The Bone People by Keri Hulme
A Novel

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Integrating both Maori myth and New Zealand reality, The Bone People became the most successful novel in New Zealand publishing history when it appeared in 1984. Set on the South Island beaches of New Zealand, a harsh environment, the novel chronicles the complicated relationships between three emotional outcasts of mixed European and Maori heritage. Kerewin Holmes is a painter and a loner, convinced that "to care for anything is to invite disaster." Her isolation is disrupted one day when a six-year-old mute boy, Simon, breaks into her house. The sole survivor of a mysterious shipwreck, Simon has been adopted by a widower Maori factory worker, Joe Gillayley, who is both tender and horribly brutal toward the boy. Through shifting points of view, the novel reveals each character’s thoughts and feelings as they struggle with the desire to connect and the fear of attachment.

Compared to the works of James Joyce in its use of indigenous language and portrayal of consciousness, The Bone People captures the soul of New Zealand. After twenty years, it continues to astonish and enrich readers around the world.


About Keri Hulme

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Keri Hulme had been writing for several years, little known outside New Zealand feminist and Maori literary circles. Then, during the mid-1980s, she gained international attention for her novel The Bone People. In 1984 she received the Mobil Pegasus Award for Maori Writers and the New Zealand Book of the Year Award for fiction, and, in the following year, the distinguished Booker-McConnel Prize, Britain's highest literary honor. Hulme, who was born in Christchurch, is of Maori descent on her mother's side; her father was an Englishman from Lancashire. Studying for a law degree but not completing it, she worked at various jobs before settling down to write full time. The Bone People (1984) remains Hulme's major work. Almost impossible to describe in a coherent way, the novel is a sprawling and puzzling story about a relationship between a strange child, a powerful woman named Kerewin who reluctantly takes him in, and the child's father, who treats him brutally. According to the critic Margery Fee, the implausible yet metaphoric and sophisticated structure of the text sets out "to rework the old stories that govern the way New Zealanders---both Maori (indigenous New Zealanders) and Pakeha (New Zealanders of European origin)---think about their country." Hulme has also published two books of short stories about Maori life, Lost Possessions (1985) and Te Kaihau: The Windeater (1986); the short fiction, too, incorporates the intentionally chaotic and often bombastic style that dominates The Bone People. She has written two volumes of free verse as well, The Silences Between (Moeraki Conversations) (1982) and Strands (1992). Hulme has received extensive attention from international critics who see her, as Margery Fee says, in the forefront of the "postcolonial discursive formation evolving worldwide"---that is, writers who have set out to reinvent the history of imperialism.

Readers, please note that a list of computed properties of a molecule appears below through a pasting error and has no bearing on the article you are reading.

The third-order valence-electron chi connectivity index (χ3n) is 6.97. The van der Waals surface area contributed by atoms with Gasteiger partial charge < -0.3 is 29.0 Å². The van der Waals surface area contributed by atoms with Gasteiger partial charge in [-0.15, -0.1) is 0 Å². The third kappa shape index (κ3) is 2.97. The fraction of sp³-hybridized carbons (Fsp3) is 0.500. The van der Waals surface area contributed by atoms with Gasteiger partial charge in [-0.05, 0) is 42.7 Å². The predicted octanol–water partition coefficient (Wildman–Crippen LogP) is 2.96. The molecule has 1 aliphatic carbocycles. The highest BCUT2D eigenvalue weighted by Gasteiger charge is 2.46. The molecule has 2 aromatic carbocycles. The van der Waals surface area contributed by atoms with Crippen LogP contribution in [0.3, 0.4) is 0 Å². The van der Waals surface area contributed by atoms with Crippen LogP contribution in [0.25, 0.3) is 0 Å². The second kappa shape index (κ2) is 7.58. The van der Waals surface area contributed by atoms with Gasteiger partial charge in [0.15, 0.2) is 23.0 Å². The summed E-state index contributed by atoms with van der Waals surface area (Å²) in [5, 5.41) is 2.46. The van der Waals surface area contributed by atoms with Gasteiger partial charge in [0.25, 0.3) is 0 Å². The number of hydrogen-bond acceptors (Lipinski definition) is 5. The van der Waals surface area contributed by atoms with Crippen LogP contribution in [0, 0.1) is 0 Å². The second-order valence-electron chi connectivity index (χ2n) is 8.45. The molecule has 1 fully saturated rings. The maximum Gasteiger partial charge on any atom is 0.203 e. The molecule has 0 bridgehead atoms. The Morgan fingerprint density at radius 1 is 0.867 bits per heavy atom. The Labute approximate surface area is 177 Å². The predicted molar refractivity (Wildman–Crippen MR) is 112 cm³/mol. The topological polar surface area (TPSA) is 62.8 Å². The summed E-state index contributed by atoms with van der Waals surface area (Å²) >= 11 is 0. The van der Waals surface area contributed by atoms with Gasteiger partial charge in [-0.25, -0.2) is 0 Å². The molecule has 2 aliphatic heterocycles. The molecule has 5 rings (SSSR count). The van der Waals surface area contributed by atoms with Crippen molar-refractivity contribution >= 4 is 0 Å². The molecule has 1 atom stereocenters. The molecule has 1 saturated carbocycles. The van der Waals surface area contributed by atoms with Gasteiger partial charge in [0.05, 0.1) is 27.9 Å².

Published October 7, 1986 by Penguin Books. 450 pages
Genres: Literature & Fiction, Gay & Lesbian. Fiction

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Kerewin Holmes is a female (but quite unsexed) New Zealand hermit painter (she made what she needs to live by winning the lottery) whose self-sufficient, vaguely mystical rhythms of life are broken into when she discovers a small boy, Simon, on the beach near her hut, apparently having survived a...

Oct 21 1985 | Read Full Review of The Bone People: A Novel

Red Room

The story centers around Kerewin, a wealthy artist estranged from her family and living alone in a tower in Moerangi, Joe Gillayley, widower and foster father of Simon Peter Gillayley, a young boy found at the age of 3 washed up on a nearby beach and a devil of a young man who can't, or won't, sp...

Dec 20 2011 | Read Full Review of The Bone People: A Novel


Keri Hulme recalls the events of quarter of a century ago for the Scoop Review of Books:.

Feb 17 2009 | Read Full Review of The Bone People: A Novel

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